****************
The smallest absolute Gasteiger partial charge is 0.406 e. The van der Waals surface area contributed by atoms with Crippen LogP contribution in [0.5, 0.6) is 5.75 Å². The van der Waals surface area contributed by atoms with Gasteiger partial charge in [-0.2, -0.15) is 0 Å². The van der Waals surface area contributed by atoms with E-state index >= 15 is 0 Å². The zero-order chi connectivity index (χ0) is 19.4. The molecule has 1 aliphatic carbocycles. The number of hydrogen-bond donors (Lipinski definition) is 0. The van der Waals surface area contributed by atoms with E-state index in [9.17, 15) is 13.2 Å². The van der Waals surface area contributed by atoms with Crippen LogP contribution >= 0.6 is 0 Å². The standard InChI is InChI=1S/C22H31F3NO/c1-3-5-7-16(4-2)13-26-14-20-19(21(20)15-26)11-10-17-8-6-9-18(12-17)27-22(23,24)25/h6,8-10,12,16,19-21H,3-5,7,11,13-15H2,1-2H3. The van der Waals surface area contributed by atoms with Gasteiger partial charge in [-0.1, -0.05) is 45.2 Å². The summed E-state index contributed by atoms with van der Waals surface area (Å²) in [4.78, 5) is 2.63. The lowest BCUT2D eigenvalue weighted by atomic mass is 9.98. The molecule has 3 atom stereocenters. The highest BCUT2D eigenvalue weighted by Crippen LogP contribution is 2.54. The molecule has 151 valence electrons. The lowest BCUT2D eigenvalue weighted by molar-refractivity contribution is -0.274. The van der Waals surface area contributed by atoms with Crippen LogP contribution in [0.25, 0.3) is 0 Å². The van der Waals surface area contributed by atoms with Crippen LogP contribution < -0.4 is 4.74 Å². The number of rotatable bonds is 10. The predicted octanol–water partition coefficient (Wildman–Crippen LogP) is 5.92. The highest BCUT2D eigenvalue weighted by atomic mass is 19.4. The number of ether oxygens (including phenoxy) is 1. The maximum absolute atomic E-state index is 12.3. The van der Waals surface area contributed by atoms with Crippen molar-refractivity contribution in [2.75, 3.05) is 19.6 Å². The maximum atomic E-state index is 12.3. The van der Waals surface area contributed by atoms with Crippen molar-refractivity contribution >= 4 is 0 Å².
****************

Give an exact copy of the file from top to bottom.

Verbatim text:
The smallest absolute Gasteiger partial charge is 0.406 e. The van der Waals surface area contributed by atoms with Crippen LogP contribution in [0.5, 0.6) is 5.75 Å². The van der Waals surface area contributed by atoms with Gasteiger partial charge in [-0.2, -0.15) is 0 Å². The van der Waals surface area contributed by atoms with E-state index >= 15 is 0 Å². The zero-order chi connectivity index (χ0) is 19.4. The molecule has 1 aliphatic carbocycles. The number of hydrogen-bond donors (Lipinski definition) is 0. The van der Waals surface area contributed by atoms with E-state index in [9.17, 15) is 13.2 Å². The van der Waals surface area contributed by atoms with Crippen LogP contribution >= 0.6 is 0 Å². The standard InChI is InChI=1S/C22H31F3NO/c1-3-5-7-16(4-2)13-26-14-20-19(21(20)15-26)11-10-17-8-6-9-18(12-17)27-22(23,24)25/h6,8-10,12,16,19-21H,3-5,7,11,13-15H2,1-2H3. The van der Waals surface area contributed by atoms with Gasteiger partial charge in [-0.1, -0.05) is 45.2 Å². The summed E-state index contributed by atoms with van der Waals surface area (Å²) in [4.78, 5) is 2.63. The lowest BCUT2D eigenvalue weighted by atomic mass is 9.98. The molecule has 3 atom stereocenters. The highest BCUT2D eigenvalue weighted by Crippen LogP contribution is 2.54. The molecule has 151 valence electrons. The lowest BCUT2D eigenvalue weighted by molar-refractivity contribution is -0.274. The van der Waals surface area contributed by atoms with Crippen LogP contribution in [0.25, 0.3) is 0 Å². The van der Waals surface area contributed by atoms with Crippen LogP contribution < -0.4 is 4.74 Å². The number of rotatable bonds is 10. The predicted octanol–water partition coefficient (Wildman–Crippen LogP) is 5.92. The highest BCUT2D eigenvalue weighted by atomic mass is 19.4. The number of ether oxygens (including phenoxy) is 1. The maximum absolute atomic E-state index is 12.3. The van der Waals surface area contributed by atoms with Crippen molar-refractivity contribution in [2.75, 3.05) is 19.6 Å². The maximum atomic E-state index is 12.3. The van der Waals surface area contributed by atoms with Crippen molar-refractivity contribution >= 4 is 0 Å².